Of the 28 cases, 12 were males and 16 females with a mean disease course of 5.6 ± 2.2 years. All patients had fever with an average body temperature of 39.2 ± 0.5°C. Joint swelling and pain occurred in 27 cases. Seventeen cases experienced pharyngodynia and 21 cases had hepatosplenomegaly confirmed by color Doppler ultrasound (Table 1). The 28 cases receive a median dose of 14.6 ± 4.1 mg/day of prednisone combined with 1 or 2 kinds of immunosuppressive agents and 3 cases in the 28 cases also received TNF-α antagonist when AOSD recurred, but their clinical symptoms were still not relieved after 2 to 3 weeks.
3.2 Comparison of clinical symptoms and signs between pre- and posttreatment with tocilizumab
The improvement rates of body temperature, skin rash as well as joint swelling and pain were 67.9%, 85.7%, and 60.8%, respectively, as compared with pretreatment, there were significant differences (all P < .05); hepatosplenomegaly was also significantly improved after 4-week treatment (P < .05); the body temperature was normal, the skin rash as well as joint swelling and pain disappeared in all cases after 8-week treatment; and patients’ conditions were stable in 12, 24, 36, and 48-week treatment (all P < .05, Table 2).
3.3 Comparison of laboratory indexes between pre- and posttreatment with tocilizumab
Compared with pretreatment, CRP was significantly decreased after 2-week treatment (P < .05); white blood cell count, neutrophilic granulocyte count, platelet count, and ESR was significantly reduced after 4-week treatment (all P < .05); hemoglobin level was significantly increased but serum ferritin level was significantly decreased after 8-week treatment (all P < .05); and laboratory indices were stable in 12-, 24-, 36-, and 48-week treatment (all P < .05, Table 3).
3.4 Reduction of tocilizumab
Intravenous 8 mg/kg of tocilizumab was changed from every 4 weeks to every 8 weeks in 19 cases at the 28th week; and in all cases at the 32nd week.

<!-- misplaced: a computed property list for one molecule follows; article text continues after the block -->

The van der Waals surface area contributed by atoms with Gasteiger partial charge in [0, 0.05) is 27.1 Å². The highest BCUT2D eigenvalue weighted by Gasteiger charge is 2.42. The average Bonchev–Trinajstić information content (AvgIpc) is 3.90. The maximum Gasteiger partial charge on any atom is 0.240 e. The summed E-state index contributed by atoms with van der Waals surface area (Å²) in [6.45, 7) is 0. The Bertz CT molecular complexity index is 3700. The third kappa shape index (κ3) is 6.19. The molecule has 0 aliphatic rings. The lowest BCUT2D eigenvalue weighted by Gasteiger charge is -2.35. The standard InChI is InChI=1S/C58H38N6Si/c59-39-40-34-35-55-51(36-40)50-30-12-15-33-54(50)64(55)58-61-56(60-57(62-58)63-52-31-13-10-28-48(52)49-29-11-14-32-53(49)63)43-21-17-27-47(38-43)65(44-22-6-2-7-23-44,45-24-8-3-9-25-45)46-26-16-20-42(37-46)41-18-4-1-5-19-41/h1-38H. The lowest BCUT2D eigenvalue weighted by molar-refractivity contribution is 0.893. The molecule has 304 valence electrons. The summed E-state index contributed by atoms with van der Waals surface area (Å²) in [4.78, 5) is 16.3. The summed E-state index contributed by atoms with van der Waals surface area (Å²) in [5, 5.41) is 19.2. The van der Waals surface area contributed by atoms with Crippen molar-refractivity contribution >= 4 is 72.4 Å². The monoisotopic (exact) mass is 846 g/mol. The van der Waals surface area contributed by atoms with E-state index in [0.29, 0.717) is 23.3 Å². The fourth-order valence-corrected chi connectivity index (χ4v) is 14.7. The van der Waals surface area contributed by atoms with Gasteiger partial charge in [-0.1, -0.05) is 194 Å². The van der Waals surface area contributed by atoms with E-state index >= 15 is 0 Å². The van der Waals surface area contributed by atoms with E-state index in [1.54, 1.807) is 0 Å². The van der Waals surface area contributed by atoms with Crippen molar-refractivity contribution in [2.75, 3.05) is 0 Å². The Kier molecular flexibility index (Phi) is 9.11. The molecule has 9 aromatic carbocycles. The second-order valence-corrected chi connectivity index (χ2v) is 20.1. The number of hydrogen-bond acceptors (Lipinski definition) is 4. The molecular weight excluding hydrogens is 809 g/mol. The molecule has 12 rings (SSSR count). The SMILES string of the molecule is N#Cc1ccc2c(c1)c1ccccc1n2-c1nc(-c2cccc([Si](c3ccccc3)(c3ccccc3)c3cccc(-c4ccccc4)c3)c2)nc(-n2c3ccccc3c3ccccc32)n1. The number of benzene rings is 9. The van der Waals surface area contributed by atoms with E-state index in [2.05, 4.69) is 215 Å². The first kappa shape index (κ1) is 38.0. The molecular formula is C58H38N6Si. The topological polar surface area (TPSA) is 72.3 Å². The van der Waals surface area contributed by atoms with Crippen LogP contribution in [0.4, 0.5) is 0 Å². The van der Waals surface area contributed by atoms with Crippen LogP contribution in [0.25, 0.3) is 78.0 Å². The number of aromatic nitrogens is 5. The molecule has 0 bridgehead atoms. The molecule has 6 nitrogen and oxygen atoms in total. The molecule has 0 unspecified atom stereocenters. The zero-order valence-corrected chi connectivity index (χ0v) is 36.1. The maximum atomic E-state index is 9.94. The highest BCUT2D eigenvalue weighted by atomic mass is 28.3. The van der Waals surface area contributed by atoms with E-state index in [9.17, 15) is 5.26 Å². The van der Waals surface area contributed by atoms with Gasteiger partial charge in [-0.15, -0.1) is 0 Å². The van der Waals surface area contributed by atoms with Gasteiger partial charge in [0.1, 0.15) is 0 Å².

3.5 Administration of prednisone
The dosage of prednisone was reduced from 71.4 ± 20.7 mg/day to 55.0 ± 11.1 mg/day after 2-week treatment, to 11.5 ± 3.1 mg/day after 12-week treatment, to 7.9 ± 3.4 mg/day after 24-week treatment and to 3.3 ± 2.1 mg/day after 48-week treatment (all P < .05, Fig. 1). The prednisone was discontinued in 5 cases after 36-week treatment and in 7 cases after 48-week treatment.
3.6 Adverse reactions
During the treatment, 3 cases had drug-related elevation of ALT and AST, which were within 3 times of the normal value and completely returned to normal levels after taking compound glycyrrhizin (25 mg, tid). Allergic reactions occurred in 2 cases during infusion and were relieved after intravenous 5 mg of dexamethasone; after this, dexamethasone was routinely given before infusion to prevent allergic reactions and no allergic reactions occurred again in the 2 cases. Two cases with upper respiratory tract infection and 1 case with urinary tract infection improved after treatment. Four cases had oral ulcer followed by self-limited improvement. There were no serious adverse reactions such as severe infection, tumor, heart failure, and death.
In 1971, Bywaters first described AOSD which was characterized by fever, transient skin rash, joint swelling and pain, and increased inflammatory markers such as white blood cell, neutrophilic granulocyte, ESR, and CRP. The pathogenesis of AOSD is still unclear. Currently, the main drugs for treatment of AOSD include NSAIDs, glucocorticoids, disease-modifying anti-rheumatic drugs (DMARDs). These drugs can improve symptoms and relieve inflammation in most patients, but there are still some refractory patients with AOSD who require large dose of glucocorticoids which easily allows AOSD to recur during the reduction of glucocorticoids, and/or have poor response to traditional drugs such as MTX, leflunomide, and ciclosporin.
At present, the pathogenesis of AOSD is not very clear. IL-1, TNF-α, IL-8, and IL-6 may be all involved in the pathogenesis of AOSD. Therefore, blocking these cytokines has become a new strategy for the treatment of AOSD. At present, the biologic agents such as anakinra, infliximab, and etanercept can markedly improve or completely relieve clinical symptoms in some patients with AOSD who did not respond to conventional therapy.[5,6] These results demonstrate that these cytokines play a key role in the pathogenesis of AOSD. However, macrophage-related cytokines are various and complex, so some patients still do not respond to anti-TNF-α or anti-IL-1. Therefore, it is necessary to find new therapeutic targets. IL-6 plays an important role in the pathogenesis of AOSD because IL-6 can induce T- and B-cell differentiation, stimulate hepatocytes to produce a variety of acute proteins, and promote thrombocytopoiesis. IL-6 also activates osteoclast precursor cells to differentiate into mature osteoclasts by binding to soluble IL-6 receptors, leading to joint damage and osteoporosis. Therefore, blocking IL-6 is expected to become a new target for treatment of AOSD. Tocilizumab, a recombinant humanized monoclonal antibody against human IL-6 receptor, specifically binds to transmembrane and soluble IL-6 receptors, inhibiting the biologic activity of IL-6. In recent years, some studies have indicated that AOSD has good efficacy and safety in the treatment of AOSD.[8,9]